The Arab Spring lives on in Syria

Demonstrations in Idlib against Bashar el-Assad shows the spirit of the Arab Spring still lives on. The rights of the Syrian people (no less than the rights of all Arab peoples) have been trampled on, but what has been most surprising is how, in the Syrian context, the international left sees Assad as a sort of beacon and the Russian state as the angel of justice. Narratives across the alt-left blogs and newsletters have been as incomprehensible as those of the alt-right.

As Syrian opposition activist Yasin al-Haj Saleh said in an interview with the Intercept in 2016, when asked What did you expect from the left in its response to the Syrian revolution?:

‘It came to me as a shock, actually, that most of them have sided with Bashar al-Assad. I don’t expect much out of the international left, but I thought they would understand our situation and see us as a people who were struggling against a very despotic, very corrupt, and very sectarian regime. I thought they would see us and side with us. What I found, unfortunately, is that most people on the left know absolutely nothing about Syria. They know nothing of its history, political economy, or contemporary circumstances, and they don’t see us.’

At the time Saleh couldn’t have predicted that events would finally grind events down in Syria to a stalemate with the opposition surviving precariously in the Idlib enclave. All commentary still expects Assad’s thirst for terror soon to be quenched and Turkey’s insolence at suggesting peace and the beginning of a political process, to be punished with new mayhem and chaos, on the basis that tiny recalcitrant factions like Horas Al-Din and Jabhat Ansar Al-Din will throw a spanner in the works of the peace deal. But little thought is given to the fact that Turkey’s military force, the largest in NATO after the US, has been given over to counter-terror operations for the past 20 years in the Turkish South-East, and latterly in Syria and Iraq.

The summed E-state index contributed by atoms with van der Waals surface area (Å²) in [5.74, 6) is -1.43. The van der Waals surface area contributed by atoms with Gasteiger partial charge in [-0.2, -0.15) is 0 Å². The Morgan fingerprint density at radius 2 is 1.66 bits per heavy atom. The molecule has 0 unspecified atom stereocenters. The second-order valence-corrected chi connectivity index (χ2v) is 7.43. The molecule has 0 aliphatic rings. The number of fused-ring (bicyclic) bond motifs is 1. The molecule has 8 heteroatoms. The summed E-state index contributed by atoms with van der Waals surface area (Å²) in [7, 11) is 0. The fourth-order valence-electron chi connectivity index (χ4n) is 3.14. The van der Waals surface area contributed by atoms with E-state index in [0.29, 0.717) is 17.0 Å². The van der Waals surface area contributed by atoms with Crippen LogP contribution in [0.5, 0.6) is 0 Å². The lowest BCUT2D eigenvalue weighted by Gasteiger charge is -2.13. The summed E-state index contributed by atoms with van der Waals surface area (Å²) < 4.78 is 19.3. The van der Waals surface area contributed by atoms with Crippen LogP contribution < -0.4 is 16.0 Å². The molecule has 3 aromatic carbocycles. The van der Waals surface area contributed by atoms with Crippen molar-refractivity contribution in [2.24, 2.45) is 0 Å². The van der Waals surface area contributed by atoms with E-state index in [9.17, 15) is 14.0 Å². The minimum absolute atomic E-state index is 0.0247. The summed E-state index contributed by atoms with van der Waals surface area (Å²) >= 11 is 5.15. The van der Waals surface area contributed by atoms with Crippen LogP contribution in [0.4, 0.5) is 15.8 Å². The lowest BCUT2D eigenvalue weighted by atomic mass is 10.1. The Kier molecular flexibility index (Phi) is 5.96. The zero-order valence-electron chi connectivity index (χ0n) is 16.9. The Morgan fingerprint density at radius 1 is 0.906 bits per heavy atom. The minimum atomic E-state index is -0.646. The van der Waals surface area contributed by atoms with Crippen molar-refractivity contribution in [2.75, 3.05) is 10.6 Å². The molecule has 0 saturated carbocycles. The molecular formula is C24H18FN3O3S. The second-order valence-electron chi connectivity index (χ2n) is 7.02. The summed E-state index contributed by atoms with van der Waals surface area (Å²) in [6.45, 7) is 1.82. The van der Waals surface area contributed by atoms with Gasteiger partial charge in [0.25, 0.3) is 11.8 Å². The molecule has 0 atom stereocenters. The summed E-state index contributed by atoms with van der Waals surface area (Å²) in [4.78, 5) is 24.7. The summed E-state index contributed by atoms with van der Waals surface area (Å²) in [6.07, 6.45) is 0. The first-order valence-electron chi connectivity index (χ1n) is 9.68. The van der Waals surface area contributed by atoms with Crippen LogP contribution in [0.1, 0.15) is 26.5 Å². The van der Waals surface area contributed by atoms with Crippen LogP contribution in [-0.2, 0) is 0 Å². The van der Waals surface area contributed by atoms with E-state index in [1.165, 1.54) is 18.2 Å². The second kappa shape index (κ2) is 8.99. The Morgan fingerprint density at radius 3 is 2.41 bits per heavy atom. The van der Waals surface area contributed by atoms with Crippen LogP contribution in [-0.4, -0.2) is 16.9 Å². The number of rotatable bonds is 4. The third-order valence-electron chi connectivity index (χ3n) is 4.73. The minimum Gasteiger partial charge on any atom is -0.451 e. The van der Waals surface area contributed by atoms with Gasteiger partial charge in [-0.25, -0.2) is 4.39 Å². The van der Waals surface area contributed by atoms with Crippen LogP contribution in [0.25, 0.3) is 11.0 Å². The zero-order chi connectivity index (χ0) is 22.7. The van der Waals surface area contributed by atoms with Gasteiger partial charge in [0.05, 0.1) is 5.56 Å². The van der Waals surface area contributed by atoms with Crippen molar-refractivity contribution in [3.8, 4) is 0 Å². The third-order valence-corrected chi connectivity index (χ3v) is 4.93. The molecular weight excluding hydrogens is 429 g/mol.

Turkey’s demand for peace isn’t a polite request, as Russia found out when it was informed that  resistance to an Assad advance on a massive scale had been planned, and as Hay’at Tahrir el-Sham found out when it was officially blacklisted in Ankara. A copy of the Russian-Turkish one page memorandum of agreement (below), negotiated between Putin and Erdogan on 17th Sept. in Sochi, is a testament to the Turkish resolve not to bend in the face of an advance by Assad.

Ahead of Assad’s threats, Turkey reinforced each of its 12 military outposts around Idlib with 80 to 1,000 mechanized infantry and commando troops (totaling 1,200-1,300) and equipped the outposts with multiple rocket launchers and massive prefabricated concrete ramparts. Ankara then sealed off the border west and north of Idlib with military units, that planned to organise unlimited logistical support for the rebel fighting units. A long drawn out conflict would have shaken the continued viability of the Assad régime, which could well have endangered the status of the Russian military bases at Tartus and Hmeimim nearby. Furthermore, Iran’s absence on 17th September in Sochi and its failure to comment on the agreement showed its lack of enthusiasm, at least at this juncture, for Assad’s braggadocio at his allies’ expense.

In the agreement, Putin agrees to Turkey playing the role of “guarantor” of ceasefires throughout Syria, and accepts the continuing reinforcement and expansion of Turkish military forces in the Idlib governorate under the formula of “fortification” of Turkish “observation posts”, while their number (currently 12) is not restricted in area size or limited in terms of invested personnel and arms. Putin also agrees to “take all necessary measures to ensure that military operations and attacks on Idlib will be avoided and the existing status quo will be maintained.”

Meanwhile, the full extent of the new Turkish-ruled territory  has been postponed, according to the wording of the Sochi pact. “The delineation of the exact lines of the demilitarised zone will be determined,” Point 4 says, “through further consultations.”

See the original Russian memorandum of agreement: